It looked like a camp, sounded like camp, and was held in a camp. But as 18 families from across North America discovered last week, Chai Lifeline’s Family Adventure was so much more than camp.
“We didn’t call it a camp,” stated Rabbi Simcha Scholar, Chai Lifeline’s executive vice president,” because it wasn’t a camp. It was a chance for families to reconnect with one another and develop their own support system for coping with a child’s cancer treatment.”
Family camp has long been advocated by pediatric oncology specialists as a means of helping children and their families find support and understanding of their situations. The Chai Lifeline Family Adventure took the idea of family camp one step further; its mission is to foster long term bonds among families who felt isolated by illness in their geographic communities.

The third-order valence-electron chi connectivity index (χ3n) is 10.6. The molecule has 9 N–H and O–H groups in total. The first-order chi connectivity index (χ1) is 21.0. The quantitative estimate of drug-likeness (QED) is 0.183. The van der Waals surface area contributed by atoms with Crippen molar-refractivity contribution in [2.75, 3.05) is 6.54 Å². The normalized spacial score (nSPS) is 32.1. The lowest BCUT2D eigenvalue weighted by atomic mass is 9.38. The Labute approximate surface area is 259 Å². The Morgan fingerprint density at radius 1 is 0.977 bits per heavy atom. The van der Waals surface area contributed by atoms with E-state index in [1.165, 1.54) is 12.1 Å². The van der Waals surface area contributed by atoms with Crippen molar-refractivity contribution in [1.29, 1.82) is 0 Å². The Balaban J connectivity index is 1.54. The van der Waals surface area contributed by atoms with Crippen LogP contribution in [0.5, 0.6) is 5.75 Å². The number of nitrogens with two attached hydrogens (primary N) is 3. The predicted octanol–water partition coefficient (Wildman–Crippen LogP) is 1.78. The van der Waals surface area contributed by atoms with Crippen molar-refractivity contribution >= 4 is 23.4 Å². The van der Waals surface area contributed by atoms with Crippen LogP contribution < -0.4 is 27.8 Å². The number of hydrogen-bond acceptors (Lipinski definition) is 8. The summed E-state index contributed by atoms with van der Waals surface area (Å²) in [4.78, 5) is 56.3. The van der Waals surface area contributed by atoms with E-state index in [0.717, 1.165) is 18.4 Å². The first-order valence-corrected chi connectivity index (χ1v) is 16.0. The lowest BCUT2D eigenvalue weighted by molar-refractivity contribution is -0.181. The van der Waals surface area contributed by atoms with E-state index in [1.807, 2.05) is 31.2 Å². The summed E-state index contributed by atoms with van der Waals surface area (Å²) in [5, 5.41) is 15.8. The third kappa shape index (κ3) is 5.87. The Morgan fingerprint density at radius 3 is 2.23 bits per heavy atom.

“This is the first time we have been able to be a family since my son was diagnosed over a year ago,” said Cora I. Cancer had essentially ripped apart the fabric of her family’s life. She spent so much time in the hospital with one son that his three brothers had become jealous, sullen, and worried at the same time.
“We came because I wanted my boys to meet other boys whose siblings are sick. Here they are not different from everyone else,” Cora smiled. She went on to explain that she and her husband, along with the rest of the parents, were enjoying themselves as well.
“It’s great to meet other families here. When my son got sick, I didn’t know anything. I didn’t have any place to turn to. Now we have.”
“When a child is diagnosed, everything stops,” said Motty Gobioff, director of client services, who developed the Family Adventure concept with colleagues Nachman Maimon and Faige Yudkovsky. “These three days are a chance to exhale…we’ve created a safe environment where parents and children can catch their collective breath.”
For more information about Chai Lifeline’s programs for families battling pediatric illness or loss, email email@example.com